Posts tagged game developer

How iPad Multitasking Might Work

There has been much complaining on the web about how iPad doesn’t support multitasking, and little analysis of why Apple doesn’t allow it. Adam C. Engst wrote up a great analysis of the types of benefits that multitasking can provide and what technology is required to achieve those benefits.

I’d like to approach the question of multitasking from the user’s perspective and not from a technology standpoint. How would allowing third-party background processes impact the user experience?

Games Don’t Want Multitasking

Gaming is a largest category of the applications for the iPhone. I come from a video game background, so lets compare how game consoles approach multitasking to the iPhone.

Game consoles don’t allow third-party background processes, period. Even first-party background processes are limited. Xbox 360’s dashboard and PS3’s XMB is the interface to access system functionalities while playing a game. Both systems also reserve a small amount of memory and CPU to run system functionalities.

PS3 XrossMediaBar

The reason why consoles take such extremes to limit multi-tasking is to give games consistent hardware performance. Games typically pushes the performance of the system to the limit. When a game updates at 60 frames per second, a small decrease in performance will drop the frame rate to 30, which is immediately noticeable by the player.

Now imagine a game developer writing games for the iPad. It would be impossible to squeeze every ounce of performance out of it if at any point a random third-party application can wreck your performance and turns your game from running smoothly to slowing to a crawl.

For this reason alone, I don’t think any iPad application should expect to be running in the background at all times.

Multitasking on iPad

Believe it or not, there exists an API that manages multitasking on the iPhone. It is called Audio Sessions. An application can claim exclusive access to hardware audio codecs and stop the iPod application from running in the background by setting the appropriate audio session category.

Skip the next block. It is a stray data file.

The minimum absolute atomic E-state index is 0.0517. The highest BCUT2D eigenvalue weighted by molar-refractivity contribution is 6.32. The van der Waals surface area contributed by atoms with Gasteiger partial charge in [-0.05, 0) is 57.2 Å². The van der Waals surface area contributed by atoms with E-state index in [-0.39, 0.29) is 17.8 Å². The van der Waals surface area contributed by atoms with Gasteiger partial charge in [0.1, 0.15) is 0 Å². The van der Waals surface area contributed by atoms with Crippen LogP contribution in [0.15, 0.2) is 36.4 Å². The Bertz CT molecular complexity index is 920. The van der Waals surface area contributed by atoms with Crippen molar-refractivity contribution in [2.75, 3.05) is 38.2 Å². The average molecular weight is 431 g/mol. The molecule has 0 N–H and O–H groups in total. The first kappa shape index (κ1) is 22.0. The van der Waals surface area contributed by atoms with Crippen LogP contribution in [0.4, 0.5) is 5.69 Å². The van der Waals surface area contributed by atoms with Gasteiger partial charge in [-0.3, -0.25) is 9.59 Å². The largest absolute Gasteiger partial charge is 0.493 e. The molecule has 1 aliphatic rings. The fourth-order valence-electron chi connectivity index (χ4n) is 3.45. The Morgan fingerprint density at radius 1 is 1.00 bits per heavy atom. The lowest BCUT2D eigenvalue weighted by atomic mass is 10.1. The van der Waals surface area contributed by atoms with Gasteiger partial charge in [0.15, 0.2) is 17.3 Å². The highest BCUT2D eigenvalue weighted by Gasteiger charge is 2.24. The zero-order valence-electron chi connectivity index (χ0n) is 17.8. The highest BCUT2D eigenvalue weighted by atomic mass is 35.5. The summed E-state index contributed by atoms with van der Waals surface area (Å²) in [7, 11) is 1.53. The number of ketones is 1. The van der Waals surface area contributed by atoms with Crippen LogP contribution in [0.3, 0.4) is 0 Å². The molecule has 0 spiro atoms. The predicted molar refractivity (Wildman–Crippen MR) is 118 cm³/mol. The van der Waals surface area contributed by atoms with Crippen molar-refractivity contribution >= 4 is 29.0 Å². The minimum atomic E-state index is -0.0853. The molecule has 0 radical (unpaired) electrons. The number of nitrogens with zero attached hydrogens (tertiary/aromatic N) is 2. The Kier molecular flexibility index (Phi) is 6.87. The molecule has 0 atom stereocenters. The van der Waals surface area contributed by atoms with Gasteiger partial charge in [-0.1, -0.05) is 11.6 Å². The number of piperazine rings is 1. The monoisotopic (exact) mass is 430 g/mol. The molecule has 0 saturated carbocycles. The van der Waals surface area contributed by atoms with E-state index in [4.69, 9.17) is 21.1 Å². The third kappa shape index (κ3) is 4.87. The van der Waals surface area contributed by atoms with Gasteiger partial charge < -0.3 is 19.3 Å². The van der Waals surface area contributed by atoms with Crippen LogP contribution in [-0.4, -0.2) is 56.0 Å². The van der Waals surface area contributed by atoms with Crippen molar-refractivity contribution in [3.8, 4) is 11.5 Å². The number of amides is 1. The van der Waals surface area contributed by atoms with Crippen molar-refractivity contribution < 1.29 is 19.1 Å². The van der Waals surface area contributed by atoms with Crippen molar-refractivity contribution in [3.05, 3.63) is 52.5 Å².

I think this could be a glimpse into how Apple will implement multitasking on the iPad. Apple can define a set of categories for multitasking and each application will set it’s category to the most appropriate one.

Here are some categories which I think might be usedful:

  • Multitask Session Default – allow other application to run in the background with the current application. Quit the current application when the home screen is brought up.
  • Multitask Session Background – allow other applications to run in the background and also wants to keep running when another application starts, maybe quit if an exclusive application starts.
  • Multitask Session Background Resume – Same as background, except restart the application in the background when possible, i.e. after an exclusive application stops.
  • Multitask Session Exclusive – Do not allow other applications to run in the background. Quit the current application when home screen is brought up.

By defining the multitasking behavior through the API, Apple will still have complete control over the user experience, without exposing the complicity of managing processes to the users.

The Apple Way

I am just conjecturing how Apple might add multitasking to the iPad. I don’t have any sources inside Apple. However I believe that Apple will provide the best possible user experience when using the iPad. If they determine that multitasking will decrease the overall user experience then they will not add it.

Like the Cut-and-Paste complaints of a few years ago, Apple will wait until it finds the best possible way of introducing a functionality before adding it. That is the Apple way.

Game Developers Are From Mercury and Marketing Is From Neptune

One of the big bogeymen in stories that developers tell each other is the “Marketing Department.” The story always ends up the same way, “and then we had to change the game … for the worse.” If you read any developer’s blogs, it is clear that most don’t hold marketing in high esteem. They are the enemy, an agent of “The Man,” suits sent to crush the creativity of us geniuses. I wasn’t particularly kind to them either in my previous posts.